By Amanda Durish Cook
A group representing MISO power producers filed a complaint with FERC on Monday alleging that the RTO is improperly accounting for the deliverability of some capacity resources, driving down payments to those demonstrably positioned to deliver on their obligations.
The Coalition of Midwest Power Producers (COMPP) urged FERC to force MISO to properly account for deliverability of capacity resources before the annual capacity auction in April in order to safeguard reliability (EL19-28).
COMPP said MISO’s loss-of-load expectation (LOLE) study process is flawed because it assumes that all capacity resources are fully deliverable on an installed capacity (ICAP) basis. However, the group argued, MISO’s megawatt count from deliverable resources comes up short annually because the RTO allows certain resources to demonstrate deliverability only up to the unforced capacity (UCAP) level.
MISO’s Tariff requires capacity resources to demonstrate either network resource interconnection service (NRIS) or energy resource interconnection service (ERIS) coupled with firm transmission service up to each resource’s ICAP level. While the RTO already requires that all resources be deliverable to load to qualify as capacity resources, its deliverability requirements stipulate that ERIS resources must only secure firm transmission for their UCAP values, which tend to be about 5 to 10% below full ICAP levels.
The discrepancy amounts to a Tariff violation and risks MISO’s adherence to its own planning reserve margin, COMPP said.
“By failing to ensure deliverability on an ICAP basis for all capacity resources, MISO is acting contrary to the assumptions of its LOLE study and failing to procure enough fully deliverable resources needed to meet its [planning reserve margin] as its Tariff requires,” COMPP said.
“The seriousness of this issue is evident in the historically low reserve margins that MISO is experiencing,” COMPP said. “Requiring compliance with the Tariff for the upcoming [Planning Resource Auction] is essential both to maintaining reliability and to ensuring rates are just and reasonable and not unduly discriminatory. Yet, despite the gravity of the situation, the RTO is proceeding in a manner that will continue to improperly count approximately 1,400 MW of undeliverable generation toward satisfying its reliability requirement.”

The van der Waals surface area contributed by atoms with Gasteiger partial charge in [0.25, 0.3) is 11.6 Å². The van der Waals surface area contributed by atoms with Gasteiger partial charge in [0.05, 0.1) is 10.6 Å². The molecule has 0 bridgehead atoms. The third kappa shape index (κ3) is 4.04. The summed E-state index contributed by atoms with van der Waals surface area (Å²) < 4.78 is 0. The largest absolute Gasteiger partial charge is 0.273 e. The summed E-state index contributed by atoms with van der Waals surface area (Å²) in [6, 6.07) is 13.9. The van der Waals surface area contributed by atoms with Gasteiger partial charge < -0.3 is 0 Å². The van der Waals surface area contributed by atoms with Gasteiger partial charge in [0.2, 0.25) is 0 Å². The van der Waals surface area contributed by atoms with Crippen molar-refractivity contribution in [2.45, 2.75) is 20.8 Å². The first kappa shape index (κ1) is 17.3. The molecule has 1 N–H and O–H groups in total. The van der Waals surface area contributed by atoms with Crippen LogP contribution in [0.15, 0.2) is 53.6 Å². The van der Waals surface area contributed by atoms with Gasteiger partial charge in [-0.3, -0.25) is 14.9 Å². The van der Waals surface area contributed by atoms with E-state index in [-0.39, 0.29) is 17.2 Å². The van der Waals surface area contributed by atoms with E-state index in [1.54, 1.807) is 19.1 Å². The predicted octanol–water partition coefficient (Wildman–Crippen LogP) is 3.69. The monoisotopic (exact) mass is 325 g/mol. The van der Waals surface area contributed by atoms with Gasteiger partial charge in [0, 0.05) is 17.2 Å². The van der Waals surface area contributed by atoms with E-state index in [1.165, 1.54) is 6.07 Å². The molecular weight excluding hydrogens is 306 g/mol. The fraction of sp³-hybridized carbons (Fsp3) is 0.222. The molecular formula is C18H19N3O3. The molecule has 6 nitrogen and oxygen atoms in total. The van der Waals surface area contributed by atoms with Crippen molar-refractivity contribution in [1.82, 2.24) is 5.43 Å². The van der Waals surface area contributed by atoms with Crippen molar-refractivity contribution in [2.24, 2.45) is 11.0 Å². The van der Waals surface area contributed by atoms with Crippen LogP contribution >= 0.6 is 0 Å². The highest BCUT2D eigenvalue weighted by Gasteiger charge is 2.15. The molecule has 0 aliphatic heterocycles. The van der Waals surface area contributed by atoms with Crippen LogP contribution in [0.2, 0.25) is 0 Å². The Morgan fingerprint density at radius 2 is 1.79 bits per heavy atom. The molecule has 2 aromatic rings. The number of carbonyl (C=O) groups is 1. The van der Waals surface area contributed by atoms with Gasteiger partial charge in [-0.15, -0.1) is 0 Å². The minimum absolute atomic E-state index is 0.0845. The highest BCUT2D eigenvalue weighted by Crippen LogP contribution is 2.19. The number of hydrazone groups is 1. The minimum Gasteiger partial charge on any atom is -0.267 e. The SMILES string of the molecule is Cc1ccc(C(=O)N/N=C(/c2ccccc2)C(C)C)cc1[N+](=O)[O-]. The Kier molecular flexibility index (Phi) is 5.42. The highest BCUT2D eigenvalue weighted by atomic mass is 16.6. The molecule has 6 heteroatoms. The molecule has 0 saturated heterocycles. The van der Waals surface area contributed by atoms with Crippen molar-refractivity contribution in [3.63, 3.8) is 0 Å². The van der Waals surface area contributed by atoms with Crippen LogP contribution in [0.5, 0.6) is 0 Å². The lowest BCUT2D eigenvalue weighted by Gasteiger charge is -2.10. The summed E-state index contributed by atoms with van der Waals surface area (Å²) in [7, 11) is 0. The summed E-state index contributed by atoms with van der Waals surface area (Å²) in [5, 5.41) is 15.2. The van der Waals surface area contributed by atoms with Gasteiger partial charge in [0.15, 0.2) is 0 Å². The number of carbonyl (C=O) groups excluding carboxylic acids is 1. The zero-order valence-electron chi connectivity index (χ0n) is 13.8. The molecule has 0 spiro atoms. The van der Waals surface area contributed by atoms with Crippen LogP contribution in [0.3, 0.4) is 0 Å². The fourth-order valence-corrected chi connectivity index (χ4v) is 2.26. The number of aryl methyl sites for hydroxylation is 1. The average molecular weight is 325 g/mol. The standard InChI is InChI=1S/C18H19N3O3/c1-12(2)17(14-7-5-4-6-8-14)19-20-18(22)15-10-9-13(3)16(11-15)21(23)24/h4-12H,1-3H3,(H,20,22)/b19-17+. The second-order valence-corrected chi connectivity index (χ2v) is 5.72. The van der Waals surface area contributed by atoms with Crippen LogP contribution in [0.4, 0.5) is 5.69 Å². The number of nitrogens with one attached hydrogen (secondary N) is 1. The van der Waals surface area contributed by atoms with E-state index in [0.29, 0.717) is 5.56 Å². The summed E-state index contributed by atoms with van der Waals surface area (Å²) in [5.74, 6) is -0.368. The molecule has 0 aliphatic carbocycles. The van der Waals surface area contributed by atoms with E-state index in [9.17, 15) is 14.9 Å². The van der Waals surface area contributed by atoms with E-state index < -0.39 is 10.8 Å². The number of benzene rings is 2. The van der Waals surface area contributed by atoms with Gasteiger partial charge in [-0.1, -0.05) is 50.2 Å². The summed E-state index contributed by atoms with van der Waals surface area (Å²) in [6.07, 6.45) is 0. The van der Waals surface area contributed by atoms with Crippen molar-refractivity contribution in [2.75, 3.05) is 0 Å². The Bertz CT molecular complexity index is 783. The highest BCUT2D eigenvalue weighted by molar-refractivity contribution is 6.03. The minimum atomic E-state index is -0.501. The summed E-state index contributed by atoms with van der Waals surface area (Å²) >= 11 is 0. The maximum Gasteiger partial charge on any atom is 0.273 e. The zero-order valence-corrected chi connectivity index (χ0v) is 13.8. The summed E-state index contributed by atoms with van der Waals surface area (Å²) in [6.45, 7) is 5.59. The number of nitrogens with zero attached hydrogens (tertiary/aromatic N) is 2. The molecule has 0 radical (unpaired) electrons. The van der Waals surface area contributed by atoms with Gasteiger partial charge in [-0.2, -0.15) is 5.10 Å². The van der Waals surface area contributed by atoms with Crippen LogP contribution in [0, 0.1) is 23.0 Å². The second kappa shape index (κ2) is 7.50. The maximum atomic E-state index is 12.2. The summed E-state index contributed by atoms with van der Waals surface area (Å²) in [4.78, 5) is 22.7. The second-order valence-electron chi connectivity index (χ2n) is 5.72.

MISO’s Independent Market Monitor last year also advised the RTO to require a planning resource’s ICAP be deliverable over the network regardless of which interconnection service it uses. (See MISO Concurs with Monitor Ideas, Pledges More Study.) The Monitor found it problematic that MISO’s LOLE study assumes all ICAP megawatts are deliverable when they’re not.
It later pointed out that during past PRAs, as much as 1,400 MW in capacity may not have been capable of delivering to load. At the time, MISO said it would work on rule changes in time for the 2020/21 PRA.
For COMPP, those changes won’t come soon enough. The group pointed out the problem is poised to recur in the upcoming 2019/20 PRA “despite the IMM having recommended that MISO fix it for the past two auctions.” It also maintains that swings even smaller than 1,400 MW “can lead to material differences in the clearing price that fails to send accurate price signals for entry and exit.”
COMPP said that despite MISO’s apparent agreement with the Monitor, it contended that the RTO has designated the issue a low priority by “only targeting to correct its failure” for the 2020/21 PRA.
“Leaving this problem unaddressed for another day fails to abide with [Federal Power Act Section] 206’s requirements and should be deemed unacceptable by the commission. … The lack of urgency on this issue is particularly galling given MISO’s focus on dealing with current reliability issues that have resulted in some 19 emergency actions since the start of the 2016/2017 planning year,” COMPP said.
The organization also requested fast-track treatment from FERC.
MISO said it was in the process of reviewing the complaint.